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Date and Time of the Query: 2019-08-17 T08:37:47 PDT
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For refcode 2006ApJ...640L.143N:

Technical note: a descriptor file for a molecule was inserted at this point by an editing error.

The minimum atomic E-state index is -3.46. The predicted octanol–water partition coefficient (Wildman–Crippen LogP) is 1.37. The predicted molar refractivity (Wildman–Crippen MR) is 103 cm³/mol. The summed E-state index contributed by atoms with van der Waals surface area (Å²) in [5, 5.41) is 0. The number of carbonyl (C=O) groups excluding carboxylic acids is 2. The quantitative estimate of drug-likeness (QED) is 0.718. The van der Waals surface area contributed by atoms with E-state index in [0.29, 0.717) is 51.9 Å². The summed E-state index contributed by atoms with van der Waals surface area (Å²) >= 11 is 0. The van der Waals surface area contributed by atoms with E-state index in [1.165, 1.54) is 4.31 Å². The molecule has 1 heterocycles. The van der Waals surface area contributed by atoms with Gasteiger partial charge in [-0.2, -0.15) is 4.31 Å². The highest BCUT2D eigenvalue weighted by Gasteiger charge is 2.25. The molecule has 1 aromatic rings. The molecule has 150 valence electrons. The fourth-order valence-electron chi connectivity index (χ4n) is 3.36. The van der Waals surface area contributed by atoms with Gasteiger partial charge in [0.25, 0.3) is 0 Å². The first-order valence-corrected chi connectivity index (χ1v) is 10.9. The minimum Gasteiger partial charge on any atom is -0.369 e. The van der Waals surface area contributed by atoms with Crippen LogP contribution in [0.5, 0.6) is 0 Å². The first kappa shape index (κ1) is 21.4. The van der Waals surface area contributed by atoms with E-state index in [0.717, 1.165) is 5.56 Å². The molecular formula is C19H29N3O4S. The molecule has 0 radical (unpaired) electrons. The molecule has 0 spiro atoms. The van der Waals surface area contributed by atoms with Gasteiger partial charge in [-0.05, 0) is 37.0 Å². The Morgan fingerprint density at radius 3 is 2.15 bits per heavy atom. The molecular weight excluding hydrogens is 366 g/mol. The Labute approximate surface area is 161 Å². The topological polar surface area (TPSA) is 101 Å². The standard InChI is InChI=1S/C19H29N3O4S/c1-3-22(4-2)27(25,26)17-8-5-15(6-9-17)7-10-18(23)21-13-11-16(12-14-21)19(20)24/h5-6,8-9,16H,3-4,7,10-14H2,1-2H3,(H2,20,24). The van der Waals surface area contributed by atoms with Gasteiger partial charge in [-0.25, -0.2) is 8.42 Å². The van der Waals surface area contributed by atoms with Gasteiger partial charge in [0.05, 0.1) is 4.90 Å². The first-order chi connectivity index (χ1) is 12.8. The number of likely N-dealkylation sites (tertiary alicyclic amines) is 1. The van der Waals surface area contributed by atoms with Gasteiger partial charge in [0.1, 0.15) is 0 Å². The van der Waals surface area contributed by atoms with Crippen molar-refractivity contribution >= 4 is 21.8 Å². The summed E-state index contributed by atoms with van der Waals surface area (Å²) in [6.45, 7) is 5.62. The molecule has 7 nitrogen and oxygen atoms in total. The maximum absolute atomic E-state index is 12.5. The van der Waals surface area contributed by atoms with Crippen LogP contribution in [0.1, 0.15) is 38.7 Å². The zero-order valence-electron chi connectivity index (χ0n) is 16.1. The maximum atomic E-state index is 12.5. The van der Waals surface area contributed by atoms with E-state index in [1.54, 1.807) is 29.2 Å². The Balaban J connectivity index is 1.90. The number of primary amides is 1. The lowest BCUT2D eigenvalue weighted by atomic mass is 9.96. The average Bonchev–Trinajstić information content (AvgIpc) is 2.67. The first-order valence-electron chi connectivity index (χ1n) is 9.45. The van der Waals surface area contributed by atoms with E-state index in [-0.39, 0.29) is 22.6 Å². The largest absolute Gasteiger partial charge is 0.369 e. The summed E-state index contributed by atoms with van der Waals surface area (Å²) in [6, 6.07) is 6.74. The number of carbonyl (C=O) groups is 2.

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2006ApJ...640L.143N Luminous Compact Blue Galaxies up to z~1 in the Hubble Space Telescope Ultra Deep Field. I. Small Galaxies or Blue Centers of Massive Disks? Noeske, K. G.; Koo, D. C.; Phillips, A. C.; Willmer, C. N. A.; Melbourne, J.; Gil de Paz, A.; Papaderos, P. Abstract. We analyze 26 luminous compact blue galaxies (LCBGs) in the Hubble Space Telescope ACS Ultra Deep Field (UDF) at z~0.2-1.3, to determine whether these truly are small galaxies or, rather, bright central starbursts within existing or forming large disk galaxies. Surface brightness profiles from UDF images reach fainter than rest-frame 26.5 B mag arcsec^-2^ even for compact objects at z~1. Most LCBGs show a smaller, brighter component that is likely star-forming, and an extended, roughly exponential component with colors suggesting stellar ages from >~100 Myr to a few gigayears. Scale lengths of the extended components are mostly <~2 kpc, more than 1.5-2 times smaller than those of nearby large disk galaxies like the Milky Way. Larger, very low surface brightness disks can be excluded down to faint rest-frame surface brightnesses (>~26 B mag arcsec^-2^). However, one or two of the LCBGs are large, disklike galaxies that meet LCBG selection criteria because of a bright central nucleus, possibly a forming bulge. These results indicate that >~90% of high-z LCBGs are small galaxies that will evolve into small disk galaxies, or low-mass spheroidal or irregular galaxies in the local universe, assuming passive evolution and no significant disk growth. The data do not reveal signs of disk formation around small, H II galaxy-like LCBGs, nor do they suggest a simple inside-out growth scenario for larger LCBGs with a disklike morphology. Irregular blue emission in distant LCBGs is relatively extended, suggesting that nebular emission lines from star-forming regions sample a major fraction of an LCBG's velocity field. Key words: Galaxies: Compact, Galaxies: Evolution, Galaxies: High-Redshift, Galaxies: Kinematics and Dynamics, Galaxies: Starburst, Galaxies: Structure
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